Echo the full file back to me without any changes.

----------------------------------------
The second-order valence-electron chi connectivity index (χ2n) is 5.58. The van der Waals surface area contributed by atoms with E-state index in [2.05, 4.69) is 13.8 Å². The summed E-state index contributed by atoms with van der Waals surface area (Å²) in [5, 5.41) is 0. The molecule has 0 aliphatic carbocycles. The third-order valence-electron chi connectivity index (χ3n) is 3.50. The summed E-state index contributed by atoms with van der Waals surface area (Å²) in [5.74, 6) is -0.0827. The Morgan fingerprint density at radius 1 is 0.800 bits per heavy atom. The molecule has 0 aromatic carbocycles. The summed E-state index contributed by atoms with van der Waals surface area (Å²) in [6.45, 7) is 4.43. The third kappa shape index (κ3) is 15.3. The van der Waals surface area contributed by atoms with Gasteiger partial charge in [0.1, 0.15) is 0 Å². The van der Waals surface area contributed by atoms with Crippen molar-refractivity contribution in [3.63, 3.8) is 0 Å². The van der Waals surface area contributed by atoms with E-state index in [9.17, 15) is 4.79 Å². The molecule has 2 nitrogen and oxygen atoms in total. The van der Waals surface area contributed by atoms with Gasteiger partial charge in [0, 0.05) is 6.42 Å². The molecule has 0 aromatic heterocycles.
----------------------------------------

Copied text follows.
The second-order valence-electron chi connectivity index (χ2n) is 5.58. The van der Waals surface area contributed by atoms with E-state index in [2.05, 4.69) is 13.8 Å². The summed E-state index contributed by atoms with van der Waals surface area (Å²) in [5, 5.41) is 0. The molecule has 0 aliphatic carbocycles. The third-order valence-electron chi connectivity index (χ3n) is 3.50. The summed E-state index contributed by atoms with van der Waals surface area (Å²) in [5.74, 6) is -0.0827. The Morgan fingerprint density at radius 1 is 0.800 bits per heavy atom. The molecule has 0 aromatic carbocycles. The summed E-state index contributed by atoms with van der Waals surface area (Å²) in [6.45, 7) is 4.43. The third kappa shape index (κ3) is 15.3. The van der Waals surface area contributed by atoms with Gasteiger partial charge in [0.1, 0.15) is 0 Å². The van der Waals surface area contributed by atoms with Crippen molar-refractivity contribution in [3.63, 3.8) is 0 Å². The van der Waals surface area contributed by atoms with E-state index in [9.17, 15) is 4.79 Å². The molecule has 2 nitrogen and oxygen atoms in total. The van der Waals surface area contributed by atoms with Gasteiger partial charge in [0, 0.05) is 6.42 Å². The molecule has 0 aromatic heterocycles.